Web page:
Water pumping technology is relatively energy efficient. As a general rule of thumb, each horsepower (HP) of pumping strength uses about 2,000 watts of power or 2 kilowatt-hours. Unless you have a massive basement, most homeowners can get by with a 1/3 HP or ½ HP sump pump. For a ½ HP sump pump, you can expect to add about 1 kWh to your energy bill for every hour the pump is running. With the average electricity price standing around $0.13 per kWh, this might seem like a negligible expense. Moreover, these pumps will only use energy when they are turned on and running.
However, some experts believe that during extremely wet spring weather, some homeowners might end up spending upwards of $30 per month on running their sump pump. Is your basement leaking and accumulating large amounts of water during wet weather? If so, there are other things you can do to reduce the energy consumption of continuously running your sump pump. Proper sloping around your home's foundation can help move water away from your home. You might consider extending your downspout another 5 to 10 feet to move the rainwater away from the basement.
Do Sump Pumps Improve Your Home's Health?
An accumulation of water in your basement is the best recipe for mold growth. About 10 to 20 percent of the world's population is highly allergic to mold spores, and mold in your basement is one of the most common causes of unhealthy indoor air quality. The International Center for Toxicology and Medicine report finds that an estimated 70 percent of homes suffer from extensive mold growth. A sump pump is a great way to limit the risk of mold in the basement, thus protecting your indoor air quality. You can read more about how to improve your home's indoor air quality here.
Are Sump Pumps Environmentally Friendly?
Sump pumps are relatively energy-efficient and should only add a nominal amount of electricity to your monthly energy bill. They can help to avoid extensive property damage in homes with a basement. For example, an investment in ½ HP sump pump could help homeowners avoid the need to completely gut and renovate a basement that had suffered from extensive flood damage. Extensive basement renovations come with a significant embodied energy footprint, and avoiding these renovations can lower your home's environmental impact.
How Long Does a Sump Pump Last?
Like every appliance in your home, a sump pump will not last forever. Its lifespan will most likely depend on how often it operates. A sump pump installed in a house that only needs to run for a couple of days a year during unexpected rains will most likely last much longer than one used every month. In general, however, you should expect your sump pump to last for around ten years. If you have battery backup for your sump pump, you will most likely need to change the batteries every 4-5 years.
Most homeowners will not notice that their sump pump is broken or inoperable until it no longer automatically turns on after heavy rain. For sump pumps that are seven years or older, you should periodically manually turn them on throughout the year to make sure they are still working.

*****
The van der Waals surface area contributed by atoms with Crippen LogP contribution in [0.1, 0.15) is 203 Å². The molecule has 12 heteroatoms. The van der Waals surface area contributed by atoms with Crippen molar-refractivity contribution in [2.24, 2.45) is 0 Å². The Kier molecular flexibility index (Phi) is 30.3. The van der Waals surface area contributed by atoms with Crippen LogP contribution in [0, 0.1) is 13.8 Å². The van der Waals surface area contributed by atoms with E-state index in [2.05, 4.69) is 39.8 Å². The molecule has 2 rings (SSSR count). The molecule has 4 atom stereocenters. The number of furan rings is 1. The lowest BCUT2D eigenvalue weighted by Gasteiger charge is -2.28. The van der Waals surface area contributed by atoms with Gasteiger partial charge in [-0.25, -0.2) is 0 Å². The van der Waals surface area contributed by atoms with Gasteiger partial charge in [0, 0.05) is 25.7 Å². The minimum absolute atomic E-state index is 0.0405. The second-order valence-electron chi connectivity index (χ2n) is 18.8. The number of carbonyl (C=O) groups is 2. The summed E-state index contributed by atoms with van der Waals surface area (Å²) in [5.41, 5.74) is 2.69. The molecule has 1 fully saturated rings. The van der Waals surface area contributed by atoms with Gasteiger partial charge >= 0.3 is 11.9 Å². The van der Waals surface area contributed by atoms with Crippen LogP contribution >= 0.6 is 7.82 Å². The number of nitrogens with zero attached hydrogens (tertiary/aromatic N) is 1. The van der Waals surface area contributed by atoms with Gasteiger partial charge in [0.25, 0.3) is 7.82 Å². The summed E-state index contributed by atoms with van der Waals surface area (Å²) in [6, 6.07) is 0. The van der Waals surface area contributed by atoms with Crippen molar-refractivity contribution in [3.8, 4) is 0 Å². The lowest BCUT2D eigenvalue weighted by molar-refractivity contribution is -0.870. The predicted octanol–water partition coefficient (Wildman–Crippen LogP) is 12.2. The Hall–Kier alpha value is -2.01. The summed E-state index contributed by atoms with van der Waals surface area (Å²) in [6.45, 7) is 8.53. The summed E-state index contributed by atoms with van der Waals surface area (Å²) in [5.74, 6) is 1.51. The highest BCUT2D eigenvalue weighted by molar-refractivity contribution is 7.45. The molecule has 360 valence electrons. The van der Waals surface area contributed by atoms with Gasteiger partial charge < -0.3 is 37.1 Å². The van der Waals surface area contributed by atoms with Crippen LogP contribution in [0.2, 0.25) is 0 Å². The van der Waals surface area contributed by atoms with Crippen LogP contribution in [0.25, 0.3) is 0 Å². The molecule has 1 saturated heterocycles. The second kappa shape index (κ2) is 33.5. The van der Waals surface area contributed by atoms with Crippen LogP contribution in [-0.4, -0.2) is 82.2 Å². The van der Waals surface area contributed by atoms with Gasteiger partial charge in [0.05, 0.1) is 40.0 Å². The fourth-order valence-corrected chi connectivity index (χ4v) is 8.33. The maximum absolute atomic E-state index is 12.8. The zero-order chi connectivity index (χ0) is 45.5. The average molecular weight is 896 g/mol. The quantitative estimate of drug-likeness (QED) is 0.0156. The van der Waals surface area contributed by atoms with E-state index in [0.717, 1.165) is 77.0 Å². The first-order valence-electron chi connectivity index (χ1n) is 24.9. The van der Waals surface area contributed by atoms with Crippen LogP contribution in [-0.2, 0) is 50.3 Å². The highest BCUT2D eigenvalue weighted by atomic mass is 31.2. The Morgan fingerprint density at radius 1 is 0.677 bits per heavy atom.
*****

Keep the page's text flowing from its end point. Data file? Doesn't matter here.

How to Install a Sump Pump?
In most cases, you install sump pumps during initial basement construction. This timing ensures the basement floor and foundation have the proper sloping to direct accumulated water towards the sump basin. However, it is possible to install a sump pump after the basement finishing is complete. You will need to locate the lowest point in the basement flooring to do this yourself. From there, you will need to dig a small pit or basin and install the pump. Most sump pumps are designed for cycling on and off automatically via a floating device on the pump. So the installation will also require the proper setup of this floating device. For a detailed video on sump pump installation, check out this video.
Do Smart Sump Pumps Exist?
As with most appliances that we use today, smart sump pumps and sump pump monitors have recently hit the market. You can find both smart sump pumps and smart outlets directly designed to be used with your sump pump. With either of these options, the sump pump connects to your home's Wi-Fi. One such product is the Flo by Moen Smart Sump Pump Monitor. It will be able to send text messages, emails, or app alerts to your phone or computer whenever your sump pump is experiencing a problem. The best smart sump pumps will also have high water sensors and alerts to let you know when a flooding event occurs. The best smart sump pump outlets will also offer you a 24/7 monitoring service.
What Are The Best Brands of Sump Pumps?
Several different companies offer sump pumps for homeowners with basements. Among the best brands, you can find:
- Wayne Sump Pumps: This company offers several different sump pumps that are among the best available. Their ¾ HP pump has the ability to move 5,490 gallons per hour (GPH), making it a great option for basements that deal with significant water leaks.
- Superior Sump Pumps: This brand also offers several high-quality sump pumps that provide great value—their ¼ HP pump costs under $60.